The relevant page of the Bayrisch Stammen-Buch to which the link in the summary leads does show "Wofratshauſen", but the image attached to the submission has "Wolfratshauſen". Must be two different editions.

1: Image 1

ffride wlffsdotter at 2016-07-10 19:22:15
The really weird thing? Page 25 in the linked-to Google Book clearly shows Wolfratshausen!
https://books.google.com.au/books?id=TB9DAAAAcAAJ&pg=PA186&source=gbs_toc_r&redir_esc=y#v=onepage&q= Wolfratshausen&f=false)

Song Zidie (Skraeling Althing) at 2016-08-05 15:23:19
Considering the number of times the word is spelled Wolfratshausen compared to Wofratshausen (about 16-1), I'm guessing the latter was a spelling mistake. Weird that they decided to use that particular one as the example of evidence.

Adelaide de Beaumont at 2016-07-15 16:08:31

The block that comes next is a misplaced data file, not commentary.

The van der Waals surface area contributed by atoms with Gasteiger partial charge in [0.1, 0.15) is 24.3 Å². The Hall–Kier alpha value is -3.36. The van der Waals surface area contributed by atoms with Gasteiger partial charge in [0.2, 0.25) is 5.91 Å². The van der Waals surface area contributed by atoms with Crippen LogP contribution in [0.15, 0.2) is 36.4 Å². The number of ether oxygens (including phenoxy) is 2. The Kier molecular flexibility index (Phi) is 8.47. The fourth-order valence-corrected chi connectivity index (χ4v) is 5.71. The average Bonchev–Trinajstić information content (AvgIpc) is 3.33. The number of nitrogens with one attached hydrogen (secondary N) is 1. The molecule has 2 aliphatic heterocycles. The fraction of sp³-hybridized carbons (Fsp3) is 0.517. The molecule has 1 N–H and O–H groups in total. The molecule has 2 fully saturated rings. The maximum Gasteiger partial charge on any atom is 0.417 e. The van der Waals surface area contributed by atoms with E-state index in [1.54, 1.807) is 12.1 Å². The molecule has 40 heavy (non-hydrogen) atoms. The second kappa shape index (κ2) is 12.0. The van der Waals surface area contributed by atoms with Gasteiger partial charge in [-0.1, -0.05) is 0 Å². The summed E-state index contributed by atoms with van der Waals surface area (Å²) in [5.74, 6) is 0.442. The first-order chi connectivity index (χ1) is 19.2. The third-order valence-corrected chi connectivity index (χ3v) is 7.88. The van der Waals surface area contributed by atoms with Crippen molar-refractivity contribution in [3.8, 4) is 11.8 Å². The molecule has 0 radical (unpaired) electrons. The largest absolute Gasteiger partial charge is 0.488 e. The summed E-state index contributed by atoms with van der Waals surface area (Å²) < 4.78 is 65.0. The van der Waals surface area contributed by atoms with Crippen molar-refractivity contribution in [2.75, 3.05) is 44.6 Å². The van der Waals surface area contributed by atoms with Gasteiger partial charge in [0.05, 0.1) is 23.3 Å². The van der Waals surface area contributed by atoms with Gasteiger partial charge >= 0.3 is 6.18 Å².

Bahlow actually references the placename Wolfratshausen s.n. Wolfrath. According to its Wikipedia page, it was designated a market town in 1280, so it has been a large enough place to be from for quite awhile. https://en.wikipedia.org/wiki/Wolfratshausen

Gawain of Miskbridge (Green Anchor) at 2016-08-03 13:48:42
Docs check out. The page with the surname looks OK to me, but I'm no expert at reading fraktur. No conflicts found.

Device Comments:

Tostig Logiosophia (Actuarius) at 2016-07-13 21:52:23
Consider the reblazon "Per bend gules and lozengy bendwise gules and argent, on a bend Or four mullets of six points azure." No registrations post SENA observed for this field division, but lozengy bendwise is a 15th C German field division [Coat of arms of the Dukes of Teck, Scheiblersches Wappenbuch, 1450-80 attached]

No conflicts observed.

1: Image 1